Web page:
In addition to being part of the normalization procedure for signals, the amplitude transform is used to scale a signal to be in the same range as other signals that may be processed together. If a signal is too large or too small, certain DSP operations won't work well, so signals are routinely scaled to be in the right range for other operations.


The frequency transform is similar to the amplitude transform, except that instead of scaling the signal's values, it scales the time dimension. The frequency is a multiplication operation applied to the t variable in the basic equation:

f(t) = A sin(ωt) + C

Since we are working with the sine function, ω is normally specified in radians per second, and the unit value of the frequency is 2π rad/sec. That means another way to write the basic equation with the frequency in Hz (1/sec) is

f(t) = A sin(2πf·t) + C

Since the frequency is applied to the time dimension before the sine function, it has the inverse effect of the amplitude. A larger frequency has the effect of squishing the signal together instead of expanding it like a larger amplitude would, and a smaller frequency expands the signal in the time dimension instead of shrinking it. You can see the effect of different frequency values on the basic signal in the following graph:

The frequency of zero has the effect of stretching the sine wave out flat along the x-axis, similar to the amplitude of zero, except that an amplitude of zero shrinks the signal flat instead. Likewise, a negative frequency appears to invert the sine wave, but it only looks that way because of the symmetry of the sine wave. Negative frequencies actually reflect the signal across the y-axis, so what you see is the reflection of the sine wave from the left of the y-axis.

The term 'frequency transform' only really applies if the signal in question is periodic. For non-periodic signals, it's more accurate to describe the transform as a scaling in time. It's difficult to come up with an example for the frequency transform, since it's fairly uncommon to scale the frequency of data. The most obvious example comes from the world of analog electrical engineering, namely FM radio, which directly changes the frequency of the radio signal to convey information through the air.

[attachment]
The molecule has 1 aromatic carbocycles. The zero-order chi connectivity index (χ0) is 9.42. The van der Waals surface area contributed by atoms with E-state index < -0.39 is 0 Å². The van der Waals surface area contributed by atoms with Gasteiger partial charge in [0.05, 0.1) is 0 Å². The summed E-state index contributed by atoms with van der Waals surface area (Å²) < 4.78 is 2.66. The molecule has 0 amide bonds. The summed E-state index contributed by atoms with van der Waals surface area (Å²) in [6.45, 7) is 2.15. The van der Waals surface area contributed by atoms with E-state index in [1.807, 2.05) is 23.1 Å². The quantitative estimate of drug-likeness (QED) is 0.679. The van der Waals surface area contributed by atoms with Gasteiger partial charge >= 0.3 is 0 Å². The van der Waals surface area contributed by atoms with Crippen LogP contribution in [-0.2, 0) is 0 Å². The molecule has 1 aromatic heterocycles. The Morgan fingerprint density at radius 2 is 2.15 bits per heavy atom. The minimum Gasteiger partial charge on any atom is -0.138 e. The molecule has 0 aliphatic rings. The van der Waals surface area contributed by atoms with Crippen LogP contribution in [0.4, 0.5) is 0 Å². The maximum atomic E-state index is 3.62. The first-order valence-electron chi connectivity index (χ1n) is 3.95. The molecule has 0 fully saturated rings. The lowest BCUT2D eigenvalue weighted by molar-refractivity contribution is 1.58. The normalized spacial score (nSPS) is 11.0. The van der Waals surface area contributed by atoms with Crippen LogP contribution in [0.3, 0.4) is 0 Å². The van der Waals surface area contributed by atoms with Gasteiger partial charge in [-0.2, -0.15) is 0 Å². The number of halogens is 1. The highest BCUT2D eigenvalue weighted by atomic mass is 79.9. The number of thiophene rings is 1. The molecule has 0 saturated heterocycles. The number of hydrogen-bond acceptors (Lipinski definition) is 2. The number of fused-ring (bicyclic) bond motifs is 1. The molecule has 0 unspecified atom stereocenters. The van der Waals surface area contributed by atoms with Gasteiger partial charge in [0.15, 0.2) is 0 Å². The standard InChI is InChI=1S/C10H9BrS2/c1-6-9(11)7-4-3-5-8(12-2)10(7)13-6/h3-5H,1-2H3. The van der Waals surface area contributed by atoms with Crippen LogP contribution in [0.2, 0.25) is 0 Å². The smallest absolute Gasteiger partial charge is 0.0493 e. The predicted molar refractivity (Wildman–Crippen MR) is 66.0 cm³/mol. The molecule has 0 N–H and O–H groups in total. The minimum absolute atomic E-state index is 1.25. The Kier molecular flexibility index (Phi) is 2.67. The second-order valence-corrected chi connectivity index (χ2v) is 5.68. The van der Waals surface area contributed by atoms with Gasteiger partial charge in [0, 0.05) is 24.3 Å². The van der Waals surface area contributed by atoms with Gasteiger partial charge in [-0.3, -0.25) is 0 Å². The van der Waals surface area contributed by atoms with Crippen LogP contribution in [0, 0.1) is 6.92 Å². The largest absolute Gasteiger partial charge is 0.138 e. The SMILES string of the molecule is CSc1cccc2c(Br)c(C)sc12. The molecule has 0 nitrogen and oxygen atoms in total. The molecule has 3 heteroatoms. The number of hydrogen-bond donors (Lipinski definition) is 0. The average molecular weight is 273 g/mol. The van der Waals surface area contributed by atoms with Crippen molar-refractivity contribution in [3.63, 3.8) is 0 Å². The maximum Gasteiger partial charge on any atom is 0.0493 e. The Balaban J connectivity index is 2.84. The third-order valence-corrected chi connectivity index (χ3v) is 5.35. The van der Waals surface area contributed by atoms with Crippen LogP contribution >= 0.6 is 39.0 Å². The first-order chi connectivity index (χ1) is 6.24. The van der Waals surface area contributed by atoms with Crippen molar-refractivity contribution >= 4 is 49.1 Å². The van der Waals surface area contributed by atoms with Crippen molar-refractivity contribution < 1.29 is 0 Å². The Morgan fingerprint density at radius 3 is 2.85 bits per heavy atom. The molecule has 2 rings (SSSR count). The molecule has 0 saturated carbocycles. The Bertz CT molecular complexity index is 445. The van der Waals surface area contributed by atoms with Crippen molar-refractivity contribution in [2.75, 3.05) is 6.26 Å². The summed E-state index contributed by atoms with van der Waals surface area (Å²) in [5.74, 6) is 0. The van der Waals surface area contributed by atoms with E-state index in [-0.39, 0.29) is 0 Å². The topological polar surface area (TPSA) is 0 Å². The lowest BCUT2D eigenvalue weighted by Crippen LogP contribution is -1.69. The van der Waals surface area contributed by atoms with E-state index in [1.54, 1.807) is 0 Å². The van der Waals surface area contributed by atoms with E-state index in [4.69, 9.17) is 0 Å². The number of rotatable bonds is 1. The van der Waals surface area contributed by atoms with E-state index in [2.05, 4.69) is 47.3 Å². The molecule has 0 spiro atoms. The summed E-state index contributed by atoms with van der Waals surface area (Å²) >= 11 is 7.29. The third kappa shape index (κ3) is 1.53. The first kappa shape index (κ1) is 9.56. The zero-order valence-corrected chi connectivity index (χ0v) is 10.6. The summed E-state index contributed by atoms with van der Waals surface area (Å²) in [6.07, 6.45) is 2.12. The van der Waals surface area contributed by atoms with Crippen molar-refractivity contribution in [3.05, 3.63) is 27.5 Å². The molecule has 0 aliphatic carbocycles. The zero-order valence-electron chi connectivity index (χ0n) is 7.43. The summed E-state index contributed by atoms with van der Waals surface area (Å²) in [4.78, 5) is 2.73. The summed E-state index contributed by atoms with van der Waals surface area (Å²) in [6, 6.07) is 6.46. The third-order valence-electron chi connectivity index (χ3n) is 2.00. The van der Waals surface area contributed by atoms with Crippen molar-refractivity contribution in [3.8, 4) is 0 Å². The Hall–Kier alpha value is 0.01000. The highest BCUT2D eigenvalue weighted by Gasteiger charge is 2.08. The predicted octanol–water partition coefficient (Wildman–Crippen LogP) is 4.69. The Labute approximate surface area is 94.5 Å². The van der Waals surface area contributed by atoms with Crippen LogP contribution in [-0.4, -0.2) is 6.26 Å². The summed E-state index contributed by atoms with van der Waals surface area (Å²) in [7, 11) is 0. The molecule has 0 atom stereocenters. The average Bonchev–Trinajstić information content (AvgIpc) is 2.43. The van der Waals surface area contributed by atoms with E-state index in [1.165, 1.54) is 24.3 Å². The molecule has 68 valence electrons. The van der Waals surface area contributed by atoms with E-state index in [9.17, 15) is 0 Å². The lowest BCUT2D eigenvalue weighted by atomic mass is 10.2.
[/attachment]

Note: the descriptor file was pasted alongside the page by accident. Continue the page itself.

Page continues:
It may not be common to change the frequency of a signal, but determining the frequency content of a signal is extremely common and useful. The main tool for doing this calculation is the Fourier Transform, and it converts a signal from the time domain to the frequency domain. This is a lossless, reversible transformation, and is, in fact, an equivalent representation of the same signal. For digital signals, it is referred to as a DFT (Discrete Fourier Transform), and there's a special version of it when the number of samples used in the conversion is a power of two that can be performed much faster than a general DFT. This fast version is creatively called the FFT (Fast Fourier Transform). We'll get into the FFT much later in this series because there are a number of other simpler DSP techniques to cover first.


The phase transform is similar to the offset transform, except that it shifts the signal back or forward in time instead of shifting it up or down in value. Since it's an offset to the time dimension, the phase is added to t in the basic equation before the sine function is applied:

f(t) = A sin(2πf·t + ϕ) + C

In this case, ϕ is in units of radians. This equation is the complete form of the sine wave, and it describes every characteristic that a sine wave can have. Most of the time, the phase will be used this way in units of radians, but we can gain a little intuition by factoring out the 2π:

f(t) = A sin(2π(f·t + p)) + C

Now p is the phase as a percentage of the period of the signal, with the period being the inverse of the frequency, i.e. the length of time to complete one cycle of the signal. If p = 0.5, then the signal would be shifted 50% of the signal's period. Here's what that looks like visually: